If you have not located a will in the relative’s house, move your search to outside of the house. Look in any “granny cottages” or garden houses. Look in the shed. Look in the barn. Look in the outdoor toolbox. If you have any reason at all to believe that your relative ever buried items in the yard, then consider performing some minor excavation. Keep in mind that a valuable Honus Wagner baseball card was found buried in a tobacco can in a yard in the 1990s.
If your relative had a storage unit, check in that. Don’t merely check the papers in the storage unit; rather, go through the actual boxes and flip through the pages of books. Also, check the vehicles and any boxes or items in those vehicles.
Also, contact the relative’s advisors such as their attorney, financial advisor, insurance agent, etc. The attorney could have a copy on file, or other advisors may have some leads on where it could be located. If you don’t know who their attorney is, feel free to place some calls to, or write letters to, estate planning attorneys in the area. In my experience, numerous estate planning attorneys will often respond to those types of inquiries.
Additionally, you should search your relative’s office at their place of work. I’ve found that a number of people keep a copy of their will at the office due to a concern about their house burning down (and their will being burned along with it). Other people keep copies of their will at their office so that their spouse or other relatives won’t be able to view it. Some people find themselves in situations where they wish to disinherit, or largely disinherit, a relative without the relative finding out. In such cases, they prefer to keep their will hidden from that relative by storing it at their office.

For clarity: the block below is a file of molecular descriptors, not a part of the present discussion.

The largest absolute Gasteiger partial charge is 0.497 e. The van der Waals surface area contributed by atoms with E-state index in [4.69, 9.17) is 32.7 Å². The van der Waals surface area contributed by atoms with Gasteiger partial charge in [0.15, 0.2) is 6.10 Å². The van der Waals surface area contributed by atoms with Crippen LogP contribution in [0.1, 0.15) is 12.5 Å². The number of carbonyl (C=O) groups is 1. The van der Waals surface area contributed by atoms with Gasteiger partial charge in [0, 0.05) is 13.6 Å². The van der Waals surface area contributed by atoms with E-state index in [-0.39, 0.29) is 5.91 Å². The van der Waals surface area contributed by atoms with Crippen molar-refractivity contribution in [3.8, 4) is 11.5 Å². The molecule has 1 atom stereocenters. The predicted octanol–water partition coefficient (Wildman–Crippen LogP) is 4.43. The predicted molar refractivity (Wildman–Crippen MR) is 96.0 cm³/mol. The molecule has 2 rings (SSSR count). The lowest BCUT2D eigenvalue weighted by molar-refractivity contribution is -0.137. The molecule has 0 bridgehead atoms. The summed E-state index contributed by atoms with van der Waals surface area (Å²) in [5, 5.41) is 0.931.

If You Still Can’t Find The Will
If you’ve searched in all of these places and can’t locate a will, I wouldn’t give up all hope just yet. Virginia law does not have a time deadline by which a will needs to be probated. So, if you find one a good bit later in time, you can still have it admitted to probate (though this does create numerous challenges relating to the status of assets that may have already been distributed). Once you get down to the task of cleaning out your relative’s house and property, it could still turn up.
What do you do if you’re virtually certain that your relative had a will but you still can’t locate it after an extensive search? In that case, you may need to consider the fact that it could have been destroyed. Maybe it was destroyed by the relative who made it or by another family member who found it before you (and who wasn’t treated favorably in the will). I have a working theory that I’ll never be able to prove, but experience and instinct tell me is true: there are quite a large number of wills that are first found by family members who are not provided for in them and who, in turn, destroy those wills and never tell anyone. I can’t prove this, but I think it definitely happens somewhat frequently based on the number of clients who swear to me that their relative had a will but they can’t locate it after an extensive search.
Let me sum up this blog post with the following observation: the thought of searching through your relative’s entire house, papers, possessions, etc., may seem like a daunting task given the time it would take, but given what could be a stake, it’s almost always worth the investment in time and energy. Good luck.